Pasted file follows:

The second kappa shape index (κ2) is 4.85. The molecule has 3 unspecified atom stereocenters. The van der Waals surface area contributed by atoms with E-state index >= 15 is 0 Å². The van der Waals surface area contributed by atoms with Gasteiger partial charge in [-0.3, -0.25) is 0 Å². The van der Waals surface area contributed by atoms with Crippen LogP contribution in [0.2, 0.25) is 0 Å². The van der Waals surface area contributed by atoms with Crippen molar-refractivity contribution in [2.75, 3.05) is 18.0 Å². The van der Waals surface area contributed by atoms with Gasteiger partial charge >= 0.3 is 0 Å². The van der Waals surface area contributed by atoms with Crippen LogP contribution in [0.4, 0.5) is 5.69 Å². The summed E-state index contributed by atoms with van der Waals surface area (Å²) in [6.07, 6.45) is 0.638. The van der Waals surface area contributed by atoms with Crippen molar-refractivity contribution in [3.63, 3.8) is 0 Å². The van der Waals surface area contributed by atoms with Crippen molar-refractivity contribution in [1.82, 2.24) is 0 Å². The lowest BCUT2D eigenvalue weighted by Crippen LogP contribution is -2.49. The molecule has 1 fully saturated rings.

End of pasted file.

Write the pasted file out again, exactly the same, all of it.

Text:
The second kappa shape index (κ2) is 4.85. The molecule has 3 unspecified atom stereocenters. The van der Waals surface area contributed by atoms with E-state index >= 15 is 0 Å². The van der Waals surface area contributed by atoms with Gasteiger partial charge in [-0.3, -0.25) is 0 Å². The van der Waals surface area contributed by atoms with Crippen LogP contribution in [0.2, 0.25) is 0 Å². The van der Waals surface area contributed by atoms with Crippen molar-refractivity contribution in [2.75, 3.05) is 18.0 Å². The van der Waals surface area contributed by atoms with Gasteiger partial charge >= 0.3 is 0 Å². The van der Waals surface area contributed by atoms with Crippen LogP contribution in [0.4, 0.5) is 5.69 Å². The summed E-state index contributed by atoms with van der Waals surface area (Å²) in [6.07, 6.45) is 0.638. The van der Waals surface area contributed by atoms with Crippen molar-refractivity contribution in [3.63, 3.8) is 0 Å². The van der Waals surface area contributed by atoms with Crippen molar-refractivity contribution in [1.82, 2.24) is 0 Å². The lowest BCUT2D eigenvalue weighted by Crippen LogP contribution is -2.49. The molecule has 1 fully saturated rings.